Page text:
Where will the new courthouse be located?

The new courthouse will be located in the Meriam Park development, near the corner of Bruce Road and East 20th Street in Chico.

How was the site selected?

The site for the new courthouse was selected in conjunction with the local court through an objective process that followed the Judicial Council’s site selection policy. Various sites were proposed and evaluated by the AOC and the Superior Court of Butte County. The site evaluation was validated by the Project Advisory Group, which includes the court and representatives of city and county government. Site selection was approved by the State Public Works Board (SPWB). Once the preferred site was selected, the purchase agreement was negotiated with the owner and then submitted to the SPWB for approval.

What is the projected timeline?

Currently the project is in preliminary plans, the first phase of architectural design. Design is currently forecasted to be completed in summer 2012, with the prequalification and bidding of construction contracts schedule for fall 2012. The planned start for construction is contingent upon funding, but is currently projected for December 2012, with project completion in mid 2014. This schedule is subject to change.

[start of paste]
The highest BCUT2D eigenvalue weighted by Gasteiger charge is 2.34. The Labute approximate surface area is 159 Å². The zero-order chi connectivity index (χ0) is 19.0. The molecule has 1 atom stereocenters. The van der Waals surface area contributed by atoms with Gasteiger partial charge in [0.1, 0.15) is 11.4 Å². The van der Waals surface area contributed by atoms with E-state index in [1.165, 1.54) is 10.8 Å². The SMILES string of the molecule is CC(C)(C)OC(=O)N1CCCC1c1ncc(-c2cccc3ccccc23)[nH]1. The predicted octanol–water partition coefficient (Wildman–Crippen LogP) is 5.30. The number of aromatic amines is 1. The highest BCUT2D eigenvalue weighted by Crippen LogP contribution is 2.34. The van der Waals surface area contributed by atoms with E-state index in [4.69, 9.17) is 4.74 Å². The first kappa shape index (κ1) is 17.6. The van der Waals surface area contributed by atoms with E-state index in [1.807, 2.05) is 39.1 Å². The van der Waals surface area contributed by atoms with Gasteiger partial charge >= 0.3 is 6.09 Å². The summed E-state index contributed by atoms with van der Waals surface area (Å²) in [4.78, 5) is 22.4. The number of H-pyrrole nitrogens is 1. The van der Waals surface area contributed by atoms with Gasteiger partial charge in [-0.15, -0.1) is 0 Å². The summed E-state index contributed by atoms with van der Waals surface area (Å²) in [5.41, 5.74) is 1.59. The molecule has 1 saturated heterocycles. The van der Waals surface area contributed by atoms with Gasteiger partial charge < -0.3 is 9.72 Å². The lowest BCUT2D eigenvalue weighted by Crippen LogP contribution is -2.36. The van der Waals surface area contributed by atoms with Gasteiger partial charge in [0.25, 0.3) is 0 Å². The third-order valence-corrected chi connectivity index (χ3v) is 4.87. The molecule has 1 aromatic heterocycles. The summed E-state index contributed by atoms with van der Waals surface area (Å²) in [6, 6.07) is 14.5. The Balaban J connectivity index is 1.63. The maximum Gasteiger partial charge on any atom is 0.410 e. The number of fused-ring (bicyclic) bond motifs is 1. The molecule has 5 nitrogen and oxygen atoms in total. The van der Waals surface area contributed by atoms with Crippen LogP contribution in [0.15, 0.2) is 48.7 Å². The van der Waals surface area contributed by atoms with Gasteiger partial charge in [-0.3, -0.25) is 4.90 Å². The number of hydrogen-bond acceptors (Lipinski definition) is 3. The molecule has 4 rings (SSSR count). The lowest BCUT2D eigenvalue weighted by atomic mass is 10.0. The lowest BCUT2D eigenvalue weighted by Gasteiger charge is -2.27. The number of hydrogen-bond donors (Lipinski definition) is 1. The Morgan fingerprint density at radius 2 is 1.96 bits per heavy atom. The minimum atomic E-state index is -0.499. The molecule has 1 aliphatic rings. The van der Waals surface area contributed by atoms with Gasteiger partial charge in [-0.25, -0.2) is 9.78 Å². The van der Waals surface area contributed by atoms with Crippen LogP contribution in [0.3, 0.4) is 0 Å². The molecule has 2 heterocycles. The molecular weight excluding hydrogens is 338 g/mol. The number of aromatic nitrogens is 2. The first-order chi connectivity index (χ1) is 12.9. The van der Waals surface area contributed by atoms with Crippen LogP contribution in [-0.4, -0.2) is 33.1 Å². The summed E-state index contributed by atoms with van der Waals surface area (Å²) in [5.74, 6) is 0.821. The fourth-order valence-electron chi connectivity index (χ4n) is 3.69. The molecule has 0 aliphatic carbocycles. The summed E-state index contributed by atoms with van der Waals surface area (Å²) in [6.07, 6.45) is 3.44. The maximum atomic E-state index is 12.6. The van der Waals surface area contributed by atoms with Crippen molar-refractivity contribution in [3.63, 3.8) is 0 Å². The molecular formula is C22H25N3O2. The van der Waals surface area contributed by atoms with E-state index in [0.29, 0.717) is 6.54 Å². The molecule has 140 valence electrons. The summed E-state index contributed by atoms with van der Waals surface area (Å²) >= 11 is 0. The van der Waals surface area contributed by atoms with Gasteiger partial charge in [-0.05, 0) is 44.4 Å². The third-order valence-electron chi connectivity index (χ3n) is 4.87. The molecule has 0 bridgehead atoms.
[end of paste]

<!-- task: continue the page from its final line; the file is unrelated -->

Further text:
Who is the architect for the project?

The architect for the project is the firm of Tate, Snyder, Kimsey Architects. Tate Snyder has extensive experience in design of public buildings, including justice facilities.

Will the project hire local contractors and suppliers?

The AOC will contract for construction using a two-step, competitive bid process to select the general contractor. Prospective contractors will undergo prequalification before being invited to bid on the project. The selection of that firm and their work on the project will include local outreach to ensure that qualified local first-tier and lower-tier subcontractors and suppliers will have the opportunity to bid on the construction work.

Will the new courthouse be energy efficient and sustainably designed?

All courthouse projects funded by SB 1407 are being designed to achieve a LEED Silver certification by the U.S. Green Building Council. This is a third-party certification program and the nationally accepted benchmark for the design, construction, and operation of high-performance “green” buildings. More information on LEED

Contact Info

Judicial Council of California
Capital Program

455 Golden Gate Avenue, 8th Floor
San Francisco, California
94102-3688
PHONE
415-865-4900

EMAIL
JBCP@jud.ca.gov
FOR COURTS TO REPORT FACILITY ISSUES
Customer Service Center:
888-225-3583 or csc@jud.ca.gov